It would be useless for me to recount what everybody at the Ancient Chrisitianity and African American conference said. There was so much information, that I absorbed it like a sponge, and I'm still processing it.
It's a lot easier for me to tell things that went on in my heart. I met my father at the conference.
No, I didn't have some Jerry Spinger show episode involving dark secrets between my mother and a priest. I sat in the presence of a very special soul, Fr. Moses Berry, and he captured my heart and there was something inside of me that yielded to him, and I became his daughter.
I love the way he tells stories. They come from a deep storehouse within him. I can tell he guards them carefully. Stories can be trusted with a man like Fr. Moses. He is the founder of the Oarks African American Heritage Museum in Ash Grove, Missouri, and the way he holds our collective stories in his heart makes me want to make a pilgrimage to the museum. He's the Pastor of the Theotokos "Unexpected Joy" Orthodox Christian Mission, and he's not just a Pastor. He is a priest. There's a big difference between the two. It's a mystery.
I wrote a book a few years ago that featured a mystical character that I called Ghetto Black Magic Man. Fr. Moses is the closest thing to Ghetto Black Magic Man that I've ever met. He has an other-worldly quality about him. He seems to be able to tap into what my soul needs most, and handle it with expert hands. Sometimes tender, sometimes, sharp, always in love.
Fr. Moses did some pretty incredible things during his presentation. He linked us to our past in some very tangible ways. He had an underground railroad quilt sewn by his grandmother, which he handled reverently. He told us how it was used to send messages to runaway slaves. The stitches were tiny and intricate. He raised a question. Why would a slave woman take so much care with those stitches? But Fr. Moses is a seer of course. His answer: she did it as unto the Lord. I could see her, and the countless women like her, invisible in this world, but seen by God. Loved by God, and honored where there was little honor to be had in this world. He showed us a neck shackles that bound his own grandfather. He put it on. I had a physical reaction to seeing such a horrid thing. After the presentation, I held it. It was heavy, and full of whispers. Lord, have mercy--the whispers and the stories in that shackle. Lord, have mercy, Lord have mercy.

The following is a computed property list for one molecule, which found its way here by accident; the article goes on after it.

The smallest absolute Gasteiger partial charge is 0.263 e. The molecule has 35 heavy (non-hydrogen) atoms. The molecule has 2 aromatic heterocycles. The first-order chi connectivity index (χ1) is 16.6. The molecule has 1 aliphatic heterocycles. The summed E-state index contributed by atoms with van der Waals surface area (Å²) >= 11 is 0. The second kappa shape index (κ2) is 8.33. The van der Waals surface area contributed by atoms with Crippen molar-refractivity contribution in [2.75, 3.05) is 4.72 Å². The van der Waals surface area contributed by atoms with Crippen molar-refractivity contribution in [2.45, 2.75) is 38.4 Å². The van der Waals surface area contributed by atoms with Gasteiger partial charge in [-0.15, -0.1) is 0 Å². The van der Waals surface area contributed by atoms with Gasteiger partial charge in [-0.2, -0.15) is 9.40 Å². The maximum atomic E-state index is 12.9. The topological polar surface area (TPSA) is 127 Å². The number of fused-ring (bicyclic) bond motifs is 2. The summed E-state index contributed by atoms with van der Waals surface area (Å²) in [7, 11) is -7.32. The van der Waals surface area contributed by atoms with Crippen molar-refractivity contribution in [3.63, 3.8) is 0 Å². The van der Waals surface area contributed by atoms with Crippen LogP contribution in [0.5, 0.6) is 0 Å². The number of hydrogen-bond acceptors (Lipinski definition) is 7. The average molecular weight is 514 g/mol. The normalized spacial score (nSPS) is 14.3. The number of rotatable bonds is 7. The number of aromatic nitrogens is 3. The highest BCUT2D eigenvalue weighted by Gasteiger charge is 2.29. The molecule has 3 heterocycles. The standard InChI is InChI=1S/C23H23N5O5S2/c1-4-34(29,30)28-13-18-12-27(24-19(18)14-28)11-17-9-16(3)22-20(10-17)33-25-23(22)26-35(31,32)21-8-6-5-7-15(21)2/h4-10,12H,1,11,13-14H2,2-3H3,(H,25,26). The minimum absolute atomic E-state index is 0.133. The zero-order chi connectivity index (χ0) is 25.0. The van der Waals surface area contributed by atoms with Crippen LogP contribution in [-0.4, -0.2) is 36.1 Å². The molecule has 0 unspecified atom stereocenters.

I didn't grow up with my father. Until I was ten I was raised by my great uncle who was a father to me. His death left a great void in my life. I still find myself father hungry in this world, and listening to Fr. Moses was like listening to the voice of the father that I have missed and longed for all these years.
On the last day of the conference, Fr. Moses was my father confessor. I was unsure about the process. I'd only done one confession before, and I had a list of questions to guide me. But he was gentle, and kind, and he told me stories even then, putting me at ease. I wish I could put into words what I felt with this man. I can't do it. I feel, but words fly away with big black wings back home to a sacred place that one can only visit by way of mystery.
But I can tell you this. I felt understood and cherished. I felt he could see the best of me. It felt like what it must be like when a man loves you unconditionally and teaches you before you discover boys, and petting, and sex, that you are precious, of great worth, a jewel. That's how a good father makes you feel. He is the mirror that shows you the best image of yourself. He has no hidden agendas. I want to cry when I think of it, because I can't believe how very blessed I am to have experienced this.
He gave me books, and a t-shirt that says, "Am I not a woman and a sister?" The image on the shirt is of a woman in chain's looking to God. How many times have I asked that question internally. "Am I not a woman, and a sister?" I wore that shirt for two days. I even slept in it.
There's so much more I can tell. I can write a whole book about that conference.